“There is only one person you can save and that is you.”
I learned this lesson the hard way by being a bit of a rescuer, especially with my romantic partners, until I finally dropped the Supergirl act and began the job of rescuing myself.
My rescuer tendencies reared their head in my mid-twenties. Subconsciously, I took on responsibility for my partner at the time, as he felt wounded and bruised from a former relationship. I went from helping him in terms of his emotions to feeling completely responsible for his happiness, including taking on the tasks of his daily life.
This was an ingrained unconscious belief that suddenly reared its head and created havoc in the relationship. Yes, he was lazy — but no one forced me to act as his rescuer.
Eventually, I felt exhausted and very resentful. Even a little angry. Deep down inside, I wanted him to give me what I had given him. I sucked up his emotional poison by choice and then felt angry when he didn’t do the same for me.
The relationship ended just before I entered my thirties. Over the next couple of years, every man that crossed my path was wounded and still grieving a past emotional experience. I had a couple of relationships where I emotionally patched them back up, yet I was plagued with the same feelings of resentment and baffled by my ability to attract the same issue in different men.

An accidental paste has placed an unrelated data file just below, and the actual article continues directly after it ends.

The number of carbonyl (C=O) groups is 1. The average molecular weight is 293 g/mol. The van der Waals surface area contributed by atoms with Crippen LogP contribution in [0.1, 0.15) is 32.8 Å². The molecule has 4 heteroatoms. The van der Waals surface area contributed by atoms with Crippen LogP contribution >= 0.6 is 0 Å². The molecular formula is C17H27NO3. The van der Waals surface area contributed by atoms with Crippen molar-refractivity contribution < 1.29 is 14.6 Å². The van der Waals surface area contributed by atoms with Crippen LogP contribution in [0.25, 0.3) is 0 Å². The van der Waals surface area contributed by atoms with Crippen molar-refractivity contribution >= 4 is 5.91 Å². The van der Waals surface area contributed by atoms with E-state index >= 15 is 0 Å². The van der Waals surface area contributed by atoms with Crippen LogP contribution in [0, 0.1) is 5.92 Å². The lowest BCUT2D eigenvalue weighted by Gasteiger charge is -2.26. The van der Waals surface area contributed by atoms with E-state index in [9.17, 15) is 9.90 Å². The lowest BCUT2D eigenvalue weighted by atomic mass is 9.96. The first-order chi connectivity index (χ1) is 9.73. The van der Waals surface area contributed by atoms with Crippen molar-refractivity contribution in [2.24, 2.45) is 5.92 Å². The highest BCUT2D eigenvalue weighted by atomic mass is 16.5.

Moving forward to 2012, I dated a man who was one of the most wounded individuals that I’ve ever met. His emotional toxicity oozed out of every pore, in his every action and word. The phrase “emotional manipulator” was made for him. I felt his pain and had an immense amount of empathy for him, but he emotionally floored me within the first four weeks of dating and, after he dropped into conversation that I was making him feel suicidal, we came to an end. I needed to protect myself.
In the weeks that followed, I felt stunned and shaken but a slow truth emerged. I had my light bulb moment and absolutely saw the light.
I was the problem by setting myself up to be the “rescuer” in every situation.
What I was doing for others, I needed to do for myself.
I was emotionally wounded from my childhood and I needed to rescue me.
I needed to stop trying to have relationships with emotionally broken men and start having a decent relationship with myself.
Looking back, I’ve come to realise that I was attracting men who were emotionally wounded from past experiences and I took on their emotions as my own. My partner benefitted from an increase in emotional confidence while I would suffer from burnout.
By taking on responsibility for my partner, I was enabling their inability to deal with their emotions and life.
By fulfilling their needs, I stopped their development in learning how to deal with life and it’s many problems.
With hindsight, I could’ve been there for my partner without taking on their problems as my own.
If I wanted to go on to have a successful and balanced relationship, I had to deal with my emotional wounds and develop healthy boundaries.
And the most important lesson? I needed myself. I needed my love, my attention, my kindness, and my compassion for me, until I healed the wounds of the past.
So, I ditched the saviour complex, once and for all. I needed a hero and that’s what I became. All the effort I put into rescuing other people, I finally gave to myself.
There is only one person you can save, my friends, and that is you.
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